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The National Portrait Gallery acknowledges the Traditional Custodians of Country throughout Australia and recognises the continuing connection to lands, waters and communities. We pay our respect to Aboriginal and Torres Strait Islander cultures and to Elders both past and present.

Aboriginal and Torres Strait Islander viewers are warned that this website contains images of deceased persons.

Self portrait at easel, 1960-61

Fred Williams

oil on masonite (frame: 100.8 cm x 75.3 cm, support: 89.1 cm x 61.0 cm)

Fred Williams OBE (1927–1982), painter and etcher, was one of the most important Australian artists of the twentieth century. His unique landscape vision emerged in the late 1950s, after his return from a period of study and work in London. The 1960s saw an increasing minimalism in his paintings, which reached its most extreme point at the end of the decade. In his monumental works of 1969, he attempted to evoke the vast scale of the Australian land through canvases of a single colour dotted with tiny flecks of paint. Although Williams later turned to representation of denser, more colourful country, his bare, uncompromising pictures of the 1960s contributed profoundly to subsequent interpretation of the Australian landscape. Williams painted few self portraits; this painting, one of the very first acquisitions of the National Portrait Gallery, was the last and most considered of them. The quiet assurance of the artist, dressed rather formally in suit and tie, coincides with the increasing maturity of his landscape vision in the early 1960s. The work of painting is emphasised; here is no tousle-haired, tortured genius but a diffident, sober man going about his business. Although the self portrait seems quite different from a ‘typical’ Williams landscape, the treatment of the jacket is reminiscent of that of rocks and trees in his landscapes of the same period and the work is characteristically enlivened with touches of vibrant colour on cheekbones and ears.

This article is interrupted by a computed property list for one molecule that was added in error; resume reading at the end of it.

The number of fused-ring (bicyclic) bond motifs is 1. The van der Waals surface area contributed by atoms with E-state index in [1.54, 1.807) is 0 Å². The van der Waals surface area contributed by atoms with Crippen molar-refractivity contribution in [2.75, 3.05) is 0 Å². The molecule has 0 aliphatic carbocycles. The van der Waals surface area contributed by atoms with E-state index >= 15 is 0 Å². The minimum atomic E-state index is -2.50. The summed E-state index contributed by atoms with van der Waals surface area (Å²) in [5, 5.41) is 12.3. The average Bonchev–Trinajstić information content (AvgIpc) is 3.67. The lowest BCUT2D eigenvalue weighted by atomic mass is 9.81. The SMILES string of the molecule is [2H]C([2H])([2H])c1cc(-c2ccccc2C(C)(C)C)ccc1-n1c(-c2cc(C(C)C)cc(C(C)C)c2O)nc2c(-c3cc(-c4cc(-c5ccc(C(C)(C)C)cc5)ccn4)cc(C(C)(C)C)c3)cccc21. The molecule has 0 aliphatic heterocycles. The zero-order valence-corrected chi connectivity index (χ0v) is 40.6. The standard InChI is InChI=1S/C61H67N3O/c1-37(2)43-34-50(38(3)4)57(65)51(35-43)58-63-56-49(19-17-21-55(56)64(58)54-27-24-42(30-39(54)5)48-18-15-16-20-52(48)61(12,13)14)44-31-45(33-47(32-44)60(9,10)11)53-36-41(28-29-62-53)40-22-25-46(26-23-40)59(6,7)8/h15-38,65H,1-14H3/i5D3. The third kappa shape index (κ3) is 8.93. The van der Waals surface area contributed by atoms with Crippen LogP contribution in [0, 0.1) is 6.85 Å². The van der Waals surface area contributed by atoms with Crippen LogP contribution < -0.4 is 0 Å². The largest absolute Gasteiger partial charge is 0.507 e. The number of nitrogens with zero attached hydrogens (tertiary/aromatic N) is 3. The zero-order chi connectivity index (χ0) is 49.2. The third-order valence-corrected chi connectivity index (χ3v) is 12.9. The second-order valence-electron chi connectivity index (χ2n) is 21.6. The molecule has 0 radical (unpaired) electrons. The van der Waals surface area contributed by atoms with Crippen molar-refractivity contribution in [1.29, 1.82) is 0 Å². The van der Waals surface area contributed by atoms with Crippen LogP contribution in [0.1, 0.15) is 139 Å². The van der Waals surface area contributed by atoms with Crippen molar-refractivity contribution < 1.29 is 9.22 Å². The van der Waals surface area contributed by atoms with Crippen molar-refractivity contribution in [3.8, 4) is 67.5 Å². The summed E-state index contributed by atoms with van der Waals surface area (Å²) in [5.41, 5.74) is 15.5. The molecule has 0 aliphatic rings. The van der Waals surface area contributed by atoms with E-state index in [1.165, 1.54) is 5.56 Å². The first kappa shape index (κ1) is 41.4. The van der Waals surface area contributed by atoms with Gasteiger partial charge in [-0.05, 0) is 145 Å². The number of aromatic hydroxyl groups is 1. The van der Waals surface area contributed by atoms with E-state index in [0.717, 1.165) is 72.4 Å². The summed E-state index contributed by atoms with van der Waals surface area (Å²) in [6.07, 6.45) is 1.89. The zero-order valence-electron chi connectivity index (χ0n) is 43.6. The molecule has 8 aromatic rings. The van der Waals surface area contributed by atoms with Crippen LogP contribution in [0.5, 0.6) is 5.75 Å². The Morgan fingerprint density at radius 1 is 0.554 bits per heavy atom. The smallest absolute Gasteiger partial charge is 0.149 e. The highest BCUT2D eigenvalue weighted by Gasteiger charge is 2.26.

Collection: National Portrait Gallery
Gift of Lyn Williams 1998
Donated through the Australian Government's Cultural Gifts Program
© Fred Williams

Accession number: 1998.7

Currently on display: Gallery Five (John Schaeffer Gallery)

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Artist and subject

Fred Williams (age 33 in 1960)

Subject professions

Visual arts and crafts

Donated by

Lyn Williams (4 portraits)

Related information

The Companion

Permanent collection catalogue

Café and shop

On one level The Companion talks about the most famous and frontline Australians, but on another it tells us about ourselves: who we read, who we watch, who we listen to, who we cheer for, who we aspire to be, and who we'll never forget. The Companion is available to buy online and in the Portrait Gallery Store.

Clifton Pugh painting in the studio, 1974 Fred Williams
Clifton Pugh painting in the studio, 1974 Fred Williams
Clifton Pugh painting in the studio, 1974 Fred Williams
Clifton Pugh painting in the studio, 1974 Fred Williams

Painting mates

Magazine article by Michael Desmond, 2011

Michael Desmond discusses Fred Williams' portraits of friends, artist Clifton Pugh, David Aspden and writer Stephen Murray-Smith, and the stylistic connections between his portraits and landscapes.

Self portrait with gladioli, 1922 George Lambert
Self portrait with gladioli, 1922 George Lambert
Self portrait with gladioli, 1922 George Lambert
Self portrait with gladioli, 1922 George Lambert

Facing Facts

Magazine article by Andrew Sayers AM, 2003

Former NPG Director, Andrew Sayers describes the 1922 Self-portrait with Gladioli by George Lambert.

Elle Macpherson, 2000 Polly Borland
Elle Macpherson, 2000 Polly Borland
Elle Macpherson, 2000 Polly Borland
Elle Macpherson, 2000 Polly Borland

Australian Visit

Previous exhibition, 2006

The exhibition will include works of art from the NPG Canberra's permanent collection with some inward loans and aims to highlight the achievements of notable Australians.

We would like to thank our partners.
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Canberra, ACT 2600, Australia

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Fax +61 2 6102 7001
ABN: 54 74 277 1196

The National Portrait Gallery acknowledges the Traditional Custodians of Country throughout Australia and recognises the continuing connection to lands, waters and communities. We pay our respect to Aboriginal and Torres Strait Islander cultures and to Elders both past and present.

Aboriginal and Torres Strait Islander viewers are warned that this website contains images of deceased persons.